If you’ve never attended the one or more of our African dance schools workshops before, you might never have considered the numerous ways African Drumming and Dance can aid children’s well-being, health and potential to be successful.
Here are four reasons a workshop can help create an environment that is successful in your classroom:
1. African Drumming and Dance brings cultural topics to life!
This African Drumming and Dance workshop offers a fun activity for Black History Month, an Africa topic or to include in an event such as a Cultural Diversity Day.
It’s an unforgettable moment for students and teachers alike, as they perform the first rumble with the African Djembe handdrums. Each student who plays their drums made by hand they will discover a complete world of tradition, history and culture – not just simply by reading or listening instead of actively playing and participating. In this way, they learn about the traditions and the culture from West Africa. To quote a recent Headteacher at one of our schools “It’s the hands-on, interactive activities like African drumming which children really are able to take away and retain from the cultural aspects because they take part of the music instead to simply being spectators.’
2. African Drumming and Dance boosts children’s confidence!
It’s a frequent occurrence during workshops. A child who is struggling in maths and literacy or is shy and uninterested in the classroom, transforms in a drumming session. It’s like they’ve discovered the thing that ‘pulls’ them emotionally and gives them the feeling of relief.
African Dance is also a excellent way for children to develop their self-confidence. Dancers typically perform in front of an audience either alone or by one or two other dancers. In our workshops, children are invited to dance to their friends inside our drum circle. The part that they dance in is entirely optional for pupils and we will provide gentle encouragement by affirming that the experience will make them feel good afterward. After a few of the more confident students have given it a try, we start to see several other kids eager to give it an attempt. In this manner, those who are the most reluctant and shy children amass everyone by getting into the circle and sharing their enthusiasm with the rhythm! The happiness on their faces following the session speak volumes about their sense of accomplishment!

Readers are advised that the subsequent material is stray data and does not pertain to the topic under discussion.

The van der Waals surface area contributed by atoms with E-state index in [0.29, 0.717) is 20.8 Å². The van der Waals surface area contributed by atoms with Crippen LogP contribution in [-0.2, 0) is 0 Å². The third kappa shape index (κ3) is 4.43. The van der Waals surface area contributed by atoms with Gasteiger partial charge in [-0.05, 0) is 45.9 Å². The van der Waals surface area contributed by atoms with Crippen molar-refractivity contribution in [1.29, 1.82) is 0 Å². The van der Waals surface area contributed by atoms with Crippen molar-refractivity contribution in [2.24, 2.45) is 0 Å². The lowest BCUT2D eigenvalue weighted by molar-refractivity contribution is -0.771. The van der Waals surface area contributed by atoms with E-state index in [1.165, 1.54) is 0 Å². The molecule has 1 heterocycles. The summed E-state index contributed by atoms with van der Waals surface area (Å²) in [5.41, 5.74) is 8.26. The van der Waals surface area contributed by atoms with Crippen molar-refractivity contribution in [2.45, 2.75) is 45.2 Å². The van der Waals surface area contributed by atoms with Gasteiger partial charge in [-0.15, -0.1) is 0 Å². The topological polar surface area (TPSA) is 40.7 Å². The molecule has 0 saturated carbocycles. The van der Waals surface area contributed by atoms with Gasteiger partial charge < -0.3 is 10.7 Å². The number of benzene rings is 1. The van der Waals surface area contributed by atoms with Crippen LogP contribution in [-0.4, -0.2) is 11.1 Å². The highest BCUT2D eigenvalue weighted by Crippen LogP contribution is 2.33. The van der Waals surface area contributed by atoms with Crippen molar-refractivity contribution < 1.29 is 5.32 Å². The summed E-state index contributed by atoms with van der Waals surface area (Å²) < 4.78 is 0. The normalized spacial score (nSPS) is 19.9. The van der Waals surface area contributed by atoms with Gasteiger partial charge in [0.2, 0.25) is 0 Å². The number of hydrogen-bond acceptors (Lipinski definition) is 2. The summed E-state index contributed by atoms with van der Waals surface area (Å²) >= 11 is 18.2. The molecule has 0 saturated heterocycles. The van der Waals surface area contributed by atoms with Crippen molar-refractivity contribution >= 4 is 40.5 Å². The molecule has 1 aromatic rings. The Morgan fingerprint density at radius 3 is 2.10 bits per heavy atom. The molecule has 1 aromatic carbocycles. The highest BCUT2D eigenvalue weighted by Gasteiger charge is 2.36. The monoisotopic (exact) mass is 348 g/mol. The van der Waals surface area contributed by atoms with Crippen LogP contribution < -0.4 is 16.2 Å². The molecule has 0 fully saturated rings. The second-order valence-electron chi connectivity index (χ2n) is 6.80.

3. African Drumming and Dance gets children active , and improves their brain!
African Drumming and Dance is an amazing way allow children to exercise and channel their energy. African Djembe drumming helps build endurance and strength within the upper body. In addition, dance improves cardiovascular fitness and provides a full exercise for the body. Obviously this is great for enhancing children’s fitness and well-being, but research has shown that the exercise helps sharpen the mind; results in happier kids and enhances the performance of children in different subjects like literacy and maths.
4. African Drumming and Dance improves listening skills – not just in music!
It’s something that you will hear a teacher saying in music classes”listen!”. It’s a the reason that good listening is essential. As with all forms of music, learning African drumming can help develop various listening abilities. For instance, the ability to focus listening on an individual pattern in a poly-rhythmic piece music (multiple rhythms are played simultaneously) or the development of the ability to feel rhythms when listening to the rhythm of a steady pulse.
Whatever kind of listening required, there is a common personal attribute that becomes essential for any musician who is just beginning their career – the ability to give oneself the time to think and reflect on the information that has been listened to. Experienced African musicians who learn something completely new always allow themselves to listen before beginning playing, since they know that their minds can easily make faulty assumptions about what they’ve heard basing it on what they are aware of. However, children can find it difficult to stop playing right away!
The good thing is that children can not only increase their understanding of music through African Drumming, but can use the same skills to social situations – such as in conversations. If you take the time to listen to what someone is talking about, you can prevent your internal conversation from making assumptions. You should really take in what is being said and build a stronger impression of trust. This is known as active listening, an essential life skill for children to master from an early age!
If you’re a student who would love a day of African dancing and drumming classes for your students or are planning some kind of Africa Topic or Black History occasion coming up and you think we could help, we’d love to hear from you.
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